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6 of 6 people found the following review helpful By Michael A. Duvernois TOP 1000 REVIEWER on October 9, 2011
Format: Paperback Vine Customer Review of Free Product ( What's this? )
This is a pretty ugly book, large fonts basically doubling the page count of the rather thin material, and it's extremely basic. Insultingly basic I'd say for many potential readers, if someone is thinking about employing open source software for a music studio, it seems plausible that they'd know what a synthesizer is, right? And the software lists are quite outdated.

Honestly this book should be a website with updated links to the recommended software.
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2 of 2 people found the following review helpful By Christina Paul VINE VOICE on October 29, 2011
Format: Paperback Vine Customer Review of Free Product ( What's this? )
"Your Free Open Source Music Studio" by G.W. Childs IV is not at all what I expected. While the book tries to give a general overview of how to get going using low-cost or no cost options for your in home music studio, it really rather falls short. Much of the equipment that is shown looks like it is more retro than what most musicians - or in my case, producers, who want to make their own in-house film scores would find useful. Most photos look ca. 1980's or very early 90's at best. While the author does talk about Apple's Garage Band, it definitely looks as the example was at least three or more upgrades ago. That isn't recent enough - not when media moves so fast these days. Let's be honest: In this realm, you cannot afford to be behind the times. The information needs to be as fresh and recent as possible, and the instruments cannot look as if they came out of a pawn shop inventory ten years ago.

Other disappointing aspects of this book: The fonts are too large for the actual text of the guide and then the index font size is incredibly small. Add to this that nowhere in the entire book is there a single URL for anyone who might be interested to download the softwear. Yes, you can Google the information, but why would anyone want to do the extra step that the author should have done in the first place? Understandably, information of this type is usually obsolete before it comes off the press - but this book looks as if the authro sat on the information at least a number of years. In product manuals or how to manuals of this source, there should not only be an index, but rather a resource and contact list at the back of the book. This information would have been so essy to put in but for whatever reason, the author didn't bother. It wasn't useful for me as a filmmaker and I would not recommend it to other music producing and filmmaking colleagues or friends of mine either.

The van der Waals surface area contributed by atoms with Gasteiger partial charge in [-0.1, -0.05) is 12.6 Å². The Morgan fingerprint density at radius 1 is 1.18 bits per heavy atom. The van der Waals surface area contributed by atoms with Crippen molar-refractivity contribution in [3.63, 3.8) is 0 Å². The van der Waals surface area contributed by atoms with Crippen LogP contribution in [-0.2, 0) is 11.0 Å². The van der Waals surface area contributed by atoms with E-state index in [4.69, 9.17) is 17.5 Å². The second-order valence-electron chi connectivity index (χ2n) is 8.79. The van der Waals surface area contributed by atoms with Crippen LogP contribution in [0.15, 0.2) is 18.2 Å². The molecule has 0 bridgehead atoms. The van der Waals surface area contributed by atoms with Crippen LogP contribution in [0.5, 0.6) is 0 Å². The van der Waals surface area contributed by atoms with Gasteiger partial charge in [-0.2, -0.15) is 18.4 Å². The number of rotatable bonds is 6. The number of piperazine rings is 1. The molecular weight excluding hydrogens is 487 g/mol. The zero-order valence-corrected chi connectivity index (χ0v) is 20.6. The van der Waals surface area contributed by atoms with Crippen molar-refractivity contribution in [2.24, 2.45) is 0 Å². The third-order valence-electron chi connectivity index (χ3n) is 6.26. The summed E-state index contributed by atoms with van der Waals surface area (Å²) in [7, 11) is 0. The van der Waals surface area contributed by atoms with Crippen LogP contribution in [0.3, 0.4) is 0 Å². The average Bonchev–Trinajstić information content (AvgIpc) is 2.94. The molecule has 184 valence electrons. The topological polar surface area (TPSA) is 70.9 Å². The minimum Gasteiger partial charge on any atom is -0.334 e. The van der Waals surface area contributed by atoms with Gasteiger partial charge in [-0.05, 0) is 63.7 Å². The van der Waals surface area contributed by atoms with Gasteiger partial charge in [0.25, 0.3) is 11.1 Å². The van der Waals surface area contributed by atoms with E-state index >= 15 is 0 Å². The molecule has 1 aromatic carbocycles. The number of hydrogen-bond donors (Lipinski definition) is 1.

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1 of 1 people found the following review helpful By Jaime Vendera VINE VOICE on September 21, 2011
Format: Paperback Vine Customer Review of Free Product ( What's this? )
I've Googled for free recording software products over the years, and most of what I found (including shareware) was included in this book. Contrary to popular belief, a musician on a budget CAN create a home digital software studio that will produce as great of quality recordings as if you used Pro-Tools. The key is in finding the best free, shareware, and time limited programs available, combine them together, then figure out how to smoothly make them work together. That's exactly what the author of this book did.

Mr. Childs basically found the programs for you, explained them, then compiled them into one book, breaking them down by category, such as synths, DAWs, and even some hardware like mic cables. The descriptions are lengthy, but fully explanatory. The only thing that concerns me is that some of the program information is outdated. I think the author would do well to either:

A- Make this book a yearly updated release, like Open Source 2011, Open Source 2012, in order to keep the information up to date in the fast paced, always changing world of software programs, or,

B- Thin the book down to general information, covering the basics of some programs, then mainly add extensive links in the book that lead to maybe a "Members section" for people who own this book where they can find the latest news on the latest programs, tips and tricks for using each program and possibly a message board community to share info. That would turn this book into a 7-star review!!!